Based on this, the company must define its goal and what it hopes to achieve with the digital transformation. Then it should define KPIs and metrics that show where the organization is with these goals. It should ensure that the metrics align with goals and reflect actual progress or setbacks. These metrics should further drive the digital transformation initiative.

These metrics are necessary for the organization to be able to direct its initiatives.

5. Develop a Clear Roadmap to Your Goals

Once you've determined your goals with the digital transformation, the next step is to build a plan to reach there. Get a clear picture of your existing processes and where you want to be.

The roadmap should define where you'll begin, the different stages and the goals for them, the resources you may need, and the steps in each stage. While teams can build the road map based on existing best practices, they should keep the plan flexible enough to accommodate changes. Digital transformation processes rarely go the way you imagine them to. Unexpected roadblocks may come up, requirements may change, and you'll have to adapt them.

Nevertheless, it's best not to approach digital transformation without a plan.

6. Build Clear Communication Channels Between the Management, Employees, and Customers

During the digital transformation process, you need to be on top of feedback from the stakeholders. You need to understand what's working and what's not for them. For this, you need to build accessible communication channels between them.

With timely feedback, you can make quick changes before you invest a lot of resources in a direction. You can quickly spot if something goes wrong and make the changes.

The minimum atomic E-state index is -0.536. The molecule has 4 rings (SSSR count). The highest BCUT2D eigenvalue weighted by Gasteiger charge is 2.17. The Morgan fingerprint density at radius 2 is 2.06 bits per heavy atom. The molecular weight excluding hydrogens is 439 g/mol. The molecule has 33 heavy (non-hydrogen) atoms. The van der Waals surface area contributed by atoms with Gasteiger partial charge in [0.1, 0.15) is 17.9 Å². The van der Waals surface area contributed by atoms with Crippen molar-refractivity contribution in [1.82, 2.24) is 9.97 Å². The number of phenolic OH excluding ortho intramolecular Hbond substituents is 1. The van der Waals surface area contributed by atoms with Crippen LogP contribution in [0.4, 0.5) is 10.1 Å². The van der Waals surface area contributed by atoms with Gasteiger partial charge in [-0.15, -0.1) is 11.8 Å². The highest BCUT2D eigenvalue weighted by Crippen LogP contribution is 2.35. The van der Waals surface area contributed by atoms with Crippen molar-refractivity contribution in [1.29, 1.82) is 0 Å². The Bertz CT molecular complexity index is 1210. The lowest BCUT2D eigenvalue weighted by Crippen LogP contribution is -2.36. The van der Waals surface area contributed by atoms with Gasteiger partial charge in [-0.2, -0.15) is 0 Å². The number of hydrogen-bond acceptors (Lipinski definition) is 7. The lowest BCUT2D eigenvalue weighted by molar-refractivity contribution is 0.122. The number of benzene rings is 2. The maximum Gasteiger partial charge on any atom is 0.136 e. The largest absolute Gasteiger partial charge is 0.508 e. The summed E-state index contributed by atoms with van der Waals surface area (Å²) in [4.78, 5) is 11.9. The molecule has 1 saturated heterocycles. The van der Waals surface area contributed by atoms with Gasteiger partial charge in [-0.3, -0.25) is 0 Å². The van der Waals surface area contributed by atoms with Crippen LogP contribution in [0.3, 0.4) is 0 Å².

Without clear channels, customers and employees will find it challenging to convey what is not working for them. Customers may get frustrated and abandon the platform, and employees may go for their previous work styles.

Make sure that there are someone customers or employees can approach or contact if they face any difficulties. Build clear pipelines to ensure that these concerns are cleared up on time and reach the proper personnel.

7. Track and Monitor the Progress Regularly

KPIs and metrics are not just for the end of the month or the end of a stage in the transformation process. These KPIs should drive your growth; the data should make the right calls and decisions. For this, you should monitor the progress and identify where it could improve.

If the metrics are not where you thought they'd be, it indicates that there is something you need to fix with your process. Projects may be facing delays, or customers aren't enjoying the change. Either way, you must identify what's not working and adjust the course accordingly.

Partner with Imaginovation for Successful Digital Transformation

The Imaginovation team comprises pioneers in successful digital transformation in global industries. Our experienced expert team can quickly understand an organization's specific digital transformation goals. We can build and execute a roadmap for an organization's unique requirements and goals.

Talk to us, and let's discuss how we can take your business to the next level.


Michael Georgiou